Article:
Insurance may be on a small company's list of "to-do" items, but it often ranks far below other seemingly more important must-haves. Yet, lack of proper insurance coverage can be devastating in the event of loss, theft or lawsuits.
When considering what type of coverage to implement, here are some top choices worth considering:
Protection from natural disaster
Any company hit by a natural disaster will be at risk for loss, but small businesses can be particularly vulnerable, since many might not carry adequate insurance coverage that would allow the business to recover.
According to the Institute for Business and Home Safety, an estimated 25 percent of businesses do not reopen following a major disaster. When Super Storm Sandy hit in October 2012, the majority of the 23,000 businesses impacted in New York City were small businesses. Many didn’t have the coverage necessary to financially rebound from the devastation.
My top recommendation for small business owners is to engage an independent insurance agent. They have the expertise to evaluate your business and advise you of the appropriate coverage and other important options.
Many small businesses are ideally suited for what’s known as a BOP, or Business Owners Policy. It generally covers all major property and liability insurance risks as well as some additional coverage in one policy. Most BOPs also come with business interruption or business income coverage, which typically pays for lost revenue, payroll, and expenses for the time your business is inoperable due to a covered peril.
Ask your agent about the following important coverages:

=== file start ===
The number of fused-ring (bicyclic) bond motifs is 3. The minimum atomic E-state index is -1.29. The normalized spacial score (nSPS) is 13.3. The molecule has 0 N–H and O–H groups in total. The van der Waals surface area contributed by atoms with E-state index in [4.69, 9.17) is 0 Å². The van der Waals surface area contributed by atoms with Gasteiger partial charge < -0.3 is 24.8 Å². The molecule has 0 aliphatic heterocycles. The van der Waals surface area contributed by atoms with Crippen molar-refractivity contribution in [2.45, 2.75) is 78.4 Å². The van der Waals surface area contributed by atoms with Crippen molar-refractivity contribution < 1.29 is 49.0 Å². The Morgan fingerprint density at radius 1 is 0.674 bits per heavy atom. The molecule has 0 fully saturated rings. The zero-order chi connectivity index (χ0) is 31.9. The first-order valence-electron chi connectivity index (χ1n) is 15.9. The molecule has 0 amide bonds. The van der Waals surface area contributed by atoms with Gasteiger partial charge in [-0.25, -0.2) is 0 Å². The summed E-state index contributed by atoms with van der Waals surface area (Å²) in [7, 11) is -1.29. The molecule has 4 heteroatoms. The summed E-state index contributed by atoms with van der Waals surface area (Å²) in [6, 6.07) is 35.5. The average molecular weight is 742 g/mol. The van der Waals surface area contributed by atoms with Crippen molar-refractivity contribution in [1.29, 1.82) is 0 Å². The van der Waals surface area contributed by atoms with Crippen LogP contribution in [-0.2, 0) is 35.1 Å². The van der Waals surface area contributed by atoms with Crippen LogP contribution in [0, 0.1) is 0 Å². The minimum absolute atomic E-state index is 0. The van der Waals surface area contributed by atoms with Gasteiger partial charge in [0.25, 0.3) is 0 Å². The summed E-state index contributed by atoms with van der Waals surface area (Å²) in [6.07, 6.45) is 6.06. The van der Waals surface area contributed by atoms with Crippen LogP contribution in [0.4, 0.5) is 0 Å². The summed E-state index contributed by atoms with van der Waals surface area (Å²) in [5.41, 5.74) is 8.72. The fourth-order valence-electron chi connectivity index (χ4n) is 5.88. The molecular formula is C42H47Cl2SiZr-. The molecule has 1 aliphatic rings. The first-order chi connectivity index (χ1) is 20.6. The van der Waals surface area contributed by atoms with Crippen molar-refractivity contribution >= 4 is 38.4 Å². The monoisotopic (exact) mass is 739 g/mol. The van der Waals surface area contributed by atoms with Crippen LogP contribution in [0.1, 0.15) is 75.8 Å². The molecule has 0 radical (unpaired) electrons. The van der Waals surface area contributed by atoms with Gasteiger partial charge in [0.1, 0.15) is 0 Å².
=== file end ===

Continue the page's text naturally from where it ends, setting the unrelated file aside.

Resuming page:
- Is there a time limit on the business income coverage?
- Is extra expense coverage available for temporary relocation of a business?
- Is supply chain coverage available when a loss that a supplier incurs impacts your company’s ability to conduct business?
- Is civil authority coverage available? This covers your business when you and your customers are denied access to the business due to damages in the vicinity.
Another increasingly important coverage for small businesses is cyber protections. Small businesses are increasingly being targeted by cyber criminals as more and more commerce is occurring via mobile technology and online, and those businesses often lack management resources and adequate system protections.
Symantec Corp.’s “Internet Security Threat Report” for 2013 reveals that of all targeted attacks in 2012, 31 percent were attacks on businesses with fewer than 250 employees. The average data breach cost is currently estimated at $188 per record.
There are first-party coverage endorsements available for expenses associated with notifying affected parties of a data breach, including the cost of credit monitoring services and identity restoration services.
You’ll want to make sure you’re also covered for system and data recovery as restoration of either or both can significantly impact a company's bottom line in lost income.
Equally as important as the protections mentioned, small business owners should speak with their insurance agents about third-party defense and liability coverage for potential suits and damages resulting from a data breach.
Businesses need to understand whether their cyber coverage also provides for crisis communications assistance, as the reputational risk following a data breach can also have a tremendous impact on consumer confidence and returning customers.
Four other coverage options
Other important coverages that small business owners should speak with an insurance agent about include:
- Workers Compensation – This is required by law in every state except Texas.
- Employments Practices Liability – Insures employers for claims made for harassment, discrimination, or wrongful termination.
- Commercial Auto or Non-Owned Auto coverage – Company-owned vehicles or fleets will likely be insured under Commercial Auto. Non-company owned vehicles that are occasionally used in the course of business could qualify for Non-Owned Auto coverage.
- Umbrella Policy – For liability losses that exceed the BOP policy limit.
Lack of insurance doesn't have to break a company. By talking with an agent about different options, any small company can be well protected in the event of disaster, cyber breaches, and other unexpected situations.
This article was originally published by Liberty Mutual Insurance in BizWomen.